When Do Founders Make Good CEOs?

June 21, 2006

I attended the recent TieCON East conference in Boston (pretty good event).  One of the panels at the conference was titled “When Do Founders Make Good CEOs?”.  The panel was moderated by Jack Derby, a local entrepreneurial coach and advisor.  There were both VCs and entrepreneurs on the panel.  Jim Savage, from Longworth Venture Partners (who I have met on a couple of occasions and is a great guy), was on the panel.  Jim is one of those VCs with an entrepreneurial background.  This is quite evident when you meet him. 

I’m going to take some of the basics of what I learned from the panel and combine them with my own thoughts. 

When Do Founders Make Good CEOs?
  1. Desire To Scale:  Founders make good CEOs when they have a desire to scale along with the business.  The types of activities that the founder was involved in when the company started are likely very different from the ones she will likely be involved in as the company grows.  Some founders like this, some don’t. 

  1. Skills and Talents:  Do they have the skills and characteristics that make a good CEO?  Let’s face it, some people are better than others at growing a company successfully – others aren’t.  CEOs need to have a combination of skills including the ability to define and articulate a vision, build and motivate the team to execute it and stay constantly in touch with the market dynamics to adjust accordingly.  Very few people have this combination of skills.  So, even founders that want to be CEO and go through that learning experience, it’s possible that they don’t have the attributes that makes them likely to succeed.

  1. Aligned Focus:  Is the “core competency” of the company aligned with that of the CEO?  Businesses can either be focused on operational excellence, customer intimacy or product innovation.  Generally, technical founders will excel as CEOs when the company continues to focus on product-based innovation.  Sales-and-marketing based founders will likely excel if the company is focused on customer intimacy as it’s core competency.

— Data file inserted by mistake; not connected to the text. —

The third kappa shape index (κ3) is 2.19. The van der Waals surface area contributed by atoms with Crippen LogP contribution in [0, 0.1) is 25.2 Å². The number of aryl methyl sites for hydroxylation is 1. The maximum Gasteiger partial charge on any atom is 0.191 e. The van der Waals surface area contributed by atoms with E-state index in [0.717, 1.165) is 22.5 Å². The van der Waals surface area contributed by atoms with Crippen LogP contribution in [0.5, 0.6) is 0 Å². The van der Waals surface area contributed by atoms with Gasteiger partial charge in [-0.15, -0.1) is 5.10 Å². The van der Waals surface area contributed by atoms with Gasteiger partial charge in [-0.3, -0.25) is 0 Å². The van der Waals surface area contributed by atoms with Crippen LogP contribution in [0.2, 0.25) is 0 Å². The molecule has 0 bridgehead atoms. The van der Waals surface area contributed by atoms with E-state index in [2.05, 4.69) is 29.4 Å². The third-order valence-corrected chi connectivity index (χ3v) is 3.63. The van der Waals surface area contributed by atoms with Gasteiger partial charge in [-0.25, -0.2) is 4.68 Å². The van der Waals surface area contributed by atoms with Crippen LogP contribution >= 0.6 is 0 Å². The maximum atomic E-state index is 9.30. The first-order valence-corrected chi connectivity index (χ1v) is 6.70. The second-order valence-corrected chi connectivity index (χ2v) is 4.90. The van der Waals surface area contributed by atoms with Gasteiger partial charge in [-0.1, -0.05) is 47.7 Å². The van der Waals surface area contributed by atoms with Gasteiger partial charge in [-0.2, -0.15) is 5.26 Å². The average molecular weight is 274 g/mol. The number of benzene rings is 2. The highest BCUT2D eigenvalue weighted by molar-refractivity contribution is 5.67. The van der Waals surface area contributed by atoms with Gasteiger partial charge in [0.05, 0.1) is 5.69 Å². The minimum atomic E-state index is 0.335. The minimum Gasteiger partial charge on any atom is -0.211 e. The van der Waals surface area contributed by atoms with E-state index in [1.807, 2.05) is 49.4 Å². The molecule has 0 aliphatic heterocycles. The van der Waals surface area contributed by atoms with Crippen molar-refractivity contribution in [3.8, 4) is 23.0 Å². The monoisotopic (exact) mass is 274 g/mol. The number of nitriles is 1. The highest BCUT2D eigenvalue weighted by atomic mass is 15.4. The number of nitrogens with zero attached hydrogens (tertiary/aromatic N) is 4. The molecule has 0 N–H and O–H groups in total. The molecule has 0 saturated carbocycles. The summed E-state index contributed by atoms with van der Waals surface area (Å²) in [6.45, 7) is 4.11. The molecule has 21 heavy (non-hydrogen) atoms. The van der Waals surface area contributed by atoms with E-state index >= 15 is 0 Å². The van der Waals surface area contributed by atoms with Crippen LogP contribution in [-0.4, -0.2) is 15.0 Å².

1. Investor Confidence:  Are the investors comfortable with the founder as CEO?  As it turns out, though just about all VCs “bet on the team” as one of the primary criteria, they find that the founder(s) may or may not be the ones that should be growing the company and helping reach that all-critical “exit” (liquidity event).  As such, VCs can (and do) decide that the founder needs to step aside and allow “professional management” to step-in.  There is likely some debate as to whether this is a good or bad thing, but one thing that is true is that VCs are incented to make the right decision for themselves and protect their investment.  Issues occur when this does not align with the founder’s desires.  [Note to self:  Good topic for a future article discussing the relationship between founders and their investors].

  1. Relevant Experience:  Has the founder been CEO before?  In my experience, those individuals that have successfully grown companies before are more likely to do so again.  This should come as no surprise.  Being a good CEO requires a relatively rare combination of things, and the fact that the founder has done this successfully before demonstrates that they have some (or all) of these ingredients.  Though it is often dangerous to extrapolate from a data set of one or two, I’ve found that in this particular case, it’s a relatively strong indicator.  If you have someone that has been CEO and grown a company successfully even once before, they are much more likely (all other things being equal) to do so again.

It’s important for founders (particularly those raising capital) to understand what it takes to make a good CEO and whether they have the talent and desire to do so.  This is particularly important when talking to potential investors.  One great signal of maturity and strength is when founders can be honest with their VCs and be clear as to their desires and intentions.  VCs generally respond favorable to founders that show a willingness to accept reality and make decisions based on the best interests of the company.  

Summary of My Point:  If you’re a startup founder, ask yourself what role you want to play in the company as it goes through its various stages of growth.  You’ll save yourself and others around you a lot of frustration if you have a general sense of whether or not you want to be CEO – and you make this clear during the early discussions.

Written by Dharmesh Shah

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